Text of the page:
If much of your time is spent addressing supply chain problems, a transition to supply chain product lifecycle segmentation will alleviate the pain. Based on our experience, you should expect to reap some combination of the following benefits:
- Revenue improvement of up to 4 percent of annual sales by focusing high availability where it's most valuable to your organization and customers.
- Stock writeoff or discount reductions of as much as 50 percent of current levels by exercising a clearer understanding of where inventory distress is likely to occur and applying expertise and tools accordingly.
- Reductions in logistics expediting costs of between 25 and 50 percent, facilitated by a move from unplanned rush shipments (a.k.a. firefighting) toward planned rush shipments (a.k.a. targeted stock positioning and redistribution).
- Reduced complexity in systems by automating where appropriate and applying analytics and planning expertise where they will provide the best result.
- Improvement in supply chain talent retention and recruitment due to the reduction in stressful firefighting and the refocusing on more interesting analytics and collaboration.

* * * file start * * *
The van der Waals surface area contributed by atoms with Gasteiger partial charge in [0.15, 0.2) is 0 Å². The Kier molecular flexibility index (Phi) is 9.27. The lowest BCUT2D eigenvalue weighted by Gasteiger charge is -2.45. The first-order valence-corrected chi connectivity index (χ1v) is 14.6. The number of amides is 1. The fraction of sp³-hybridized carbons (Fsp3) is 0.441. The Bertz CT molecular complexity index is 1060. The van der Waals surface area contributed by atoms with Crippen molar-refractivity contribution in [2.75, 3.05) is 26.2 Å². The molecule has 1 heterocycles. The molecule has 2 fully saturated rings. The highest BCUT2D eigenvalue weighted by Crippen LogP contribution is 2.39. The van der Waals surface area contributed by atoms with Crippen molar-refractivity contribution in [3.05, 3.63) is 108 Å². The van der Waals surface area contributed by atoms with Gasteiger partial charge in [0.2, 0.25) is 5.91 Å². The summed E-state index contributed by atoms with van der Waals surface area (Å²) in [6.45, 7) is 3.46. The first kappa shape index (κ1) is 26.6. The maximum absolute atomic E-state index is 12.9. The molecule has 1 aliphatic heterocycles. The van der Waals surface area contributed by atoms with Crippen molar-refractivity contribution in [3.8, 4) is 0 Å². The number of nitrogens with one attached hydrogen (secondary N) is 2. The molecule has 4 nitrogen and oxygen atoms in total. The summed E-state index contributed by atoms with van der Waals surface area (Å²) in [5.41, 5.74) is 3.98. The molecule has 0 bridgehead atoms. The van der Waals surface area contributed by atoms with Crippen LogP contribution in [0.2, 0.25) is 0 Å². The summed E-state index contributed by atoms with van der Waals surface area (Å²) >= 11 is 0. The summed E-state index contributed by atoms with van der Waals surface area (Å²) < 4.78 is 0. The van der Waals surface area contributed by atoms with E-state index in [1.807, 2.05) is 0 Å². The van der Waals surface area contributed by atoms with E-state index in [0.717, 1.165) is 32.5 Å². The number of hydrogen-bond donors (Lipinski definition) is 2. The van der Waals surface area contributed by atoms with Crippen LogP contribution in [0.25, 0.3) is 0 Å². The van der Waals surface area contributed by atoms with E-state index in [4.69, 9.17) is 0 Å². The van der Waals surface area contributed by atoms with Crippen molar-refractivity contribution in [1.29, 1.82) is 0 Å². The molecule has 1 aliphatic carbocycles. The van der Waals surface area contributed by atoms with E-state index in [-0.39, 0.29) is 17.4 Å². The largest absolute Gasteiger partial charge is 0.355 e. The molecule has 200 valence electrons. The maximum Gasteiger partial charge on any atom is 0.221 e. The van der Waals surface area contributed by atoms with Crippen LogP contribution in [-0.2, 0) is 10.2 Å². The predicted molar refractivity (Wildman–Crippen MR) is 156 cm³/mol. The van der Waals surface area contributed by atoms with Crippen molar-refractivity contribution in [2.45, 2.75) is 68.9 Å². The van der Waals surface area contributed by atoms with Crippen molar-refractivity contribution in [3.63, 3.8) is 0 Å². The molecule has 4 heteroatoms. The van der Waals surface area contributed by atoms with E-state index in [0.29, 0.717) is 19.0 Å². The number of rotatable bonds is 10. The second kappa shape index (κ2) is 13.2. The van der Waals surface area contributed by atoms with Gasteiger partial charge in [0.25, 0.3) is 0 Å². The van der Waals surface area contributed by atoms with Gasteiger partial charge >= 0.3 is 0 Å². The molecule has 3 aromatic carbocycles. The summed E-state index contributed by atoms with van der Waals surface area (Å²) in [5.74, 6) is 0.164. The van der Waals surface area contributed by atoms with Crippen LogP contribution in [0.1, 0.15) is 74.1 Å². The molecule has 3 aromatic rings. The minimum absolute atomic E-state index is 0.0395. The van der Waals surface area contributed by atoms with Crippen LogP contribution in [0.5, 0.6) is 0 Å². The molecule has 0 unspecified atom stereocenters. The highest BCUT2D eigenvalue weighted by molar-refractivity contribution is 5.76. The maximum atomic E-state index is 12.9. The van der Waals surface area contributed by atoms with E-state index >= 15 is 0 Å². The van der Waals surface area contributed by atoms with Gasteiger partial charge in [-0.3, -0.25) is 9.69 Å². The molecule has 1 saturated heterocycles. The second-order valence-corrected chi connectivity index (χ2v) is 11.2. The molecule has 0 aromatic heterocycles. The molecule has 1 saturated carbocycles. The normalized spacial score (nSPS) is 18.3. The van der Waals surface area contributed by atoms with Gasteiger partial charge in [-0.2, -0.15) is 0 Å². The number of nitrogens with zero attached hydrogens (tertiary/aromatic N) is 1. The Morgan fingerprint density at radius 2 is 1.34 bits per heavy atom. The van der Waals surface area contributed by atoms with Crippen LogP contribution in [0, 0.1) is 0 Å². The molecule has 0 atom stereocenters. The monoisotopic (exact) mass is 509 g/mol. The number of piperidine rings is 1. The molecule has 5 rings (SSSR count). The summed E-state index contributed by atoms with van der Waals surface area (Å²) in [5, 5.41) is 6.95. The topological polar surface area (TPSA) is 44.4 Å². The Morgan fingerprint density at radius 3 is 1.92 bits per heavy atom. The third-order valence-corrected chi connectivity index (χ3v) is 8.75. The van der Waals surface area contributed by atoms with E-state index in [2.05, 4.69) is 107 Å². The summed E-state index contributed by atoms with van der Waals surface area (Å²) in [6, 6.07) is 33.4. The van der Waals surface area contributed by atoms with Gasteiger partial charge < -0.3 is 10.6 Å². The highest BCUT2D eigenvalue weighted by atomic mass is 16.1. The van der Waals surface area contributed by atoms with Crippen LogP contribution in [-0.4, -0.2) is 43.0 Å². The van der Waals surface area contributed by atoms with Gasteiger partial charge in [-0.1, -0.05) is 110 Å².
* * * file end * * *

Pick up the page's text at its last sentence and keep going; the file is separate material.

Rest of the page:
Globally, the combined annual revenue of the top 10 high-tech organizations is approximately half a trillion dollars. But this scale has created huge and hugely complex supply chains that often teeter on the edge of being out of control. By dividing the supply chain into manageable chunks, segmentation can reduce complexity and customization dramatically while delivering sizeable business benefits. But all segmentation is not created equal. Product lifecycle segmentation directly addresses high tech's greatest pain points. (See: The Cure for Chronic Inventory Distress .)
Supply chains should be subservient to product, but supply chain management has become a serious distraction in the high-tech industry. Lifecycle segmentation is an opportunity to reduce that distraction and free up time for your organization to do what it does best: Get bigger on big ideas.